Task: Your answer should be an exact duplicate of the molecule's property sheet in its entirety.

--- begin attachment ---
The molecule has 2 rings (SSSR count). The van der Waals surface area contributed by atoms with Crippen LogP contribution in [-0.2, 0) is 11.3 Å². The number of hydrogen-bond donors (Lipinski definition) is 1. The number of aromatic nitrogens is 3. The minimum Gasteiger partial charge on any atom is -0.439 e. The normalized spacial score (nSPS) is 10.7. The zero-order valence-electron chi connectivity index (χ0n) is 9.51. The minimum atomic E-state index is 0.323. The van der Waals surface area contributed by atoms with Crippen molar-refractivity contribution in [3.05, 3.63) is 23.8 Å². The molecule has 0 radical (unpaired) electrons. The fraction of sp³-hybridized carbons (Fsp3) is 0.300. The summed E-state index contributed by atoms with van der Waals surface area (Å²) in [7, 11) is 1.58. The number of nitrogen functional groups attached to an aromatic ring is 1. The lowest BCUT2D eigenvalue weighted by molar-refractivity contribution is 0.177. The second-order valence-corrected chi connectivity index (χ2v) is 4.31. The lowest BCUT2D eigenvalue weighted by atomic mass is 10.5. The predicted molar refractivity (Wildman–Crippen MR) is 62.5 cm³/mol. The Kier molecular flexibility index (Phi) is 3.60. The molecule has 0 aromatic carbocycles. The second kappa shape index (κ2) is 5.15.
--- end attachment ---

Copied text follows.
The molecule has 2 rings (SSSR count). The van der Waals surface area contributed by atoms with Crippen LogP contribution in [-0.2, 0) is 11.3 Å². The number of hydrogen-bond donors (Lipinski definition) is 1. The number of aromatic nitrogens is 3. The minimum Gasteiger partial charge on any atom is -0.439 e. The normalized spacial score (nSPS) is 10.7. The zero-order valence-electron chi connectivity index (χ0n) is 9.51. The minimum atomic E-state index is 0.323. The van der Waals surface area contributed by atoms with Crippen molar-refractivity contribution in [3.05, 3.63) is 23.8 Å². The molecule has 0 radical (unpaired) electrons. The fraction of sp³-hybridized carbons (Fsp3) is 0.300. The summed E-state index contributed by atoms with van der Waals surface area (Å²) in [7, 11) is 1.58. The number of nitrogen functional groups attached to an aromatic ring is 1. The lowest BCUT2D eigenvalue weighted by molar-refractivity contribution is 0.177. The second-order valence-corrected chi connectivity index (χ2v) is 4.31. The lowest BCUT2D eigenvalue weighted by atomic mass is 10.5. The predicted molar refractivity (Wildman–Crippen MR) is 62.5 cm³/mol. The Kier molecular flexibility index (Phi) is 3.60. The molecule has 0 aromatic carbocycles. The second kappa shape index (κ2) is 5.15.